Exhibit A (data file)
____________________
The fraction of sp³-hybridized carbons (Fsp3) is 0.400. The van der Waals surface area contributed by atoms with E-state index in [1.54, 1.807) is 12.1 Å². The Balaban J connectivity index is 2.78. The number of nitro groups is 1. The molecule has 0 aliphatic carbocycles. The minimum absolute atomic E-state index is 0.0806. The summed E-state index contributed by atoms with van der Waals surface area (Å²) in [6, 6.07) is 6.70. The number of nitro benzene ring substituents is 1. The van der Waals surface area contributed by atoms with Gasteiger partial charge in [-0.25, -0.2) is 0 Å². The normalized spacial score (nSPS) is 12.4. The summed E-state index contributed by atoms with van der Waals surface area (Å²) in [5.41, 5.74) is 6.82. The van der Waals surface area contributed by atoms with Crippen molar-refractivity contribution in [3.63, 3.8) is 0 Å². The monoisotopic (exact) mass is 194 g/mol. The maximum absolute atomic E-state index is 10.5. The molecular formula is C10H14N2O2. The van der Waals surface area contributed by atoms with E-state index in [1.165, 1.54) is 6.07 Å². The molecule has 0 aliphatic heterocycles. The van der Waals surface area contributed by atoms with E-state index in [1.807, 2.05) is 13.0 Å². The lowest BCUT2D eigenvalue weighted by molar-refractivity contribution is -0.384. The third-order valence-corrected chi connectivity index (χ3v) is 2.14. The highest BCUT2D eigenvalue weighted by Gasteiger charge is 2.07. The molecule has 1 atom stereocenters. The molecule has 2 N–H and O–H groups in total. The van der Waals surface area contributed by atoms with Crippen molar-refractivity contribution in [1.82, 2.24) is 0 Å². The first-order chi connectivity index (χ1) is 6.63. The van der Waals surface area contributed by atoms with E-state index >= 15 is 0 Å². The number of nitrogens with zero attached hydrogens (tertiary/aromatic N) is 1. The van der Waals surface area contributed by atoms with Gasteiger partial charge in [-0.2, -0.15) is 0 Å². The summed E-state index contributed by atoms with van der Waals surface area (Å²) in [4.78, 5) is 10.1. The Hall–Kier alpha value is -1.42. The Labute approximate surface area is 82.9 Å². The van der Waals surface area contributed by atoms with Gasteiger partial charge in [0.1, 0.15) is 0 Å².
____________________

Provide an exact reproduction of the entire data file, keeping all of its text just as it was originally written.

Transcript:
The fraction of sp³-hybridized carbons (Fsp3) is 0.400. The van der Waals surface area contributed by atoms with E-state index in [1.54, 1.807) is 12.1 Å². The Balaban J connectivity index is 2.78. The number of nitro groups is 1. The molecule has 0 aliphatic carbocycles. The minimum absolute atomic E-state index is 0.0806. The summed E-state index contributed by atoms with van der Waals surface area (Å²) in [6, 6.07) is 6.70. The number of nitro benzene ring substituents is 1. The van der Waals surface area contributed by atoms with Gasteiger partial charge in [-0.25, -0.2) is 0 Å². The normalized spacial score (nSPS) is 12.4. The summed E-state index contributed by atoms with van der Waals surface area (Å²) in [5.41, 5.74) is 6.82. The van der Waals surface area contributed by atoms with Crippen molar-refractivity contribution in [3.63, 3.8) is 0 Å². The monoisotopic (exact) mass is 194 g/mol. The maximum absolute atomic E-state index is 10.5. The molecular formula is C10H14N2O2. The van der Waals surface area contributed by atoms with E-state index in [1.165, 1.54) is 6.07 Å². The molecule has 0 aliphatic heterocycles. The van der Waals surface area contributed by atoms with E-state index in [1.807, 2.05) is 13.0 Å². The lowest BCUT2D eigenvalue weighted by molar-refractivity contribution is -0.384. The third-order valence-corrected chi connectivity index (χ3v) is 2.14. The highest BCUT2D eigenvalue weighted by Gasteiger charge is 2.07. The molecule has 1 atom stereocenters. The molecule has 2 N–H and O–H groups in total. The van der Waals surface area contributed by atoms with Crippen molar-refractivity contribution in [1.82, 2.24) is 0 Å². The first-order chi connectivity index (χ1) is 6.63. The van der Waals surface area contributed by atoms with E-state index >= 15 is 0 Å². The number of nitrogens with zero attached hydrogens (tertiary/aromatic N) is 1. The van der Waals surface area contributed by atoms with Gasteiger partial charge in [-0.2, -0.15) is 0 Å². The summed E-state index contributed by atoms with van der Waals surface area (Å²) in [4.78, 5) is 10.1. The Hall–Kier alpha value is -1.42. The Labute approximate surface area is 82.9 Å². The van der Waals surface area contributed by atoms with Gasteiger partial charge in [0.1, 0.15) is 0 Å².